Tuesday, January 1, 2013

A Revolution!

It was Patriot's Week last week in our area.  This is the time of year that the Revolutionary War battles were fought in New Jersey, and there are a lot of reenactments and exhibits going on to celebrate this time of our history.  We really wanted to see Washington crossing the Delaware on Christmas Day (as he did in 1777) but because of the holiday, we did not make it.  So, instead we watched the 1st Battle of Trenton a few days later.
Nicholas was stoked.

Here an actor is performing the "mourning pose" which soldiers would hold when a soldier was lost in battle.  The actors are doing this in honor of the announcer of this reenactment, who was involved in the historical society of NJ for 19 years.  He passed away just last week.

The gunfire was spectacular.

Here are some Hessian soldiers, who helped the British during the war.  They did not anticipate some of the Colonist's tactics.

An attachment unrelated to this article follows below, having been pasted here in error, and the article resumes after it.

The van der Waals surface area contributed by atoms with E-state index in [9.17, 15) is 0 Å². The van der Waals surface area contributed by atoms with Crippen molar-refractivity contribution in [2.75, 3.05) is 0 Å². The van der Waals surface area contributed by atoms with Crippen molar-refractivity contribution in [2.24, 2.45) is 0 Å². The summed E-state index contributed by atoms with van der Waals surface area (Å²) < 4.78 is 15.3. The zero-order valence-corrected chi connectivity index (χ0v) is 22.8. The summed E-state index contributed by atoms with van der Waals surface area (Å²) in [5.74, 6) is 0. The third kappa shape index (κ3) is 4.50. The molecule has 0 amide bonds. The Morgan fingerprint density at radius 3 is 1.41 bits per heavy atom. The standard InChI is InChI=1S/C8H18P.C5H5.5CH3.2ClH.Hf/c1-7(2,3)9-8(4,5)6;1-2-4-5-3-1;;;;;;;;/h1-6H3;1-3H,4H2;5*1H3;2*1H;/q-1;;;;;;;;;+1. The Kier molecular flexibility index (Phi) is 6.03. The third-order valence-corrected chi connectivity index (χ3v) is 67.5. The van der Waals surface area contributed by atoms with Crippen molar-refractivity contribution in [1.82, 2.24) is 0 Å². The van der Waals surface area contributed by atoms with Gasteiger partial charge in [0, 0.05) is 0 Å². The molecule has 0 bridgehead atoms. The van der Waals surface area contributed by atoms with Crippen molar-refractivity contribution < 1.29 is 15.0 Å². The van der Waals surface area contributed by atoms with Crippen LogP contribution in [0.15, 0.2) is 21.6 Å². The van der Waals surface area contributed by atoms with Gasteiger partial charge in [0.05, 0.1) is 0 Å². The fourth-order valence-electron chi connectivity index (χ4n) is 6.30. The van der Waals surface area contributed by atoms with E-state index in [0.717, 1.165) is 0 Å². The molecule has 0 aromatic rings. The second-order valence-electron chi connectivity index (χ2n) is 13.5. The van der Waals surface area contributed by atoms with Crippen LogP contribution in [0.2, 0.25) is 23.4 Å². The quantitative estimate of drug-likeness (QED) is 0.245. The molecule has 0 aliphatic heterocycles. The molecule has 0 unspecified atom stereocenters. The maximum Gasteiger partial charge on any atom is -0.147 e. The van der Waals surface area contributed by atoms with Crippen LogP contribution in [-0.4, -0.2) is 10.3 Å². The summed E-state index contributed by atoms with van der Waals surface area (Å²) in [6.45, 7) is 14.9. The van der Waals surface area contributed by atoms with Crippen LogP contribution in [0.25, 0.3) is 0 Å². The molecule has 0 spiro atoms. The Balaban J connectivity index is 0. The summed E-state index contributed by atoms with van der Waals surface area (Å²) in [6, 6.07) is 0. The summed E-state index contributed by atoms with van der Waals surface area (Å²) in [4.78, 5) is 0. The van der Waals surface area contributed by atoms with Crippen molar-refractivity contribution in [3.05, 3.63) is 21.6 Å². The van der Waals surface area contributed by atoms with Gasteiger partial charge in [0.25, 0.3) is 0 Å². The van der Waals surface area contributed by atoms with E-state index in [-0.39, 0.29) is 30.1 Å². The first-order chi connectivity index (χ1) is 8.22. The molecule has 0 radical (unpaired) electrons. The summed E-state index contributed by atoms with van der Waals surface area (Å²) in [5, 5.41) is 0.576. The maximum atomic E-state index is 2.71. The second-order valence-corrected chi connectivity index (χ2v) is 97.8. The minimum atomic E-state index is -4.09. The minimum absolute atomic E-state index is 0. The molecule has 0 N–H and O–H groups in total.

Oh, the Redcoats.

 Here are some Patriots.  I am so excited that this coincided with our studies of US history. We are not quite at the war yet, but we are learning about what led up to the war.

I did not get a very good picture of this Massacusetts troup, but they were especially interesting as they were dressed in various, homemade "uniforms" (they were not uniform) and rags.  This is what the Patriots looked like, especially in there beginning of the war:  they were just a bunch of town militia joined together.  A MA group came up and blocked off the bridge in Trenton, cornering the Redcoats and the Germans helping them.

We headed to the soldier's Barracks after that, but it was snowing pretty hard and we were freezing so we didn't stay long.

What fun!  It was so cool to watch and learn alongside my whole family. This is the type of thing I would not have done if our kids were in school.  I certainly could have done so, but most likely my lazy self would have assumed they would learn about it in school.  I am so grateful for memories like these.  Not to mention my gratitude for our forefathers who died so that we could be a free nation.

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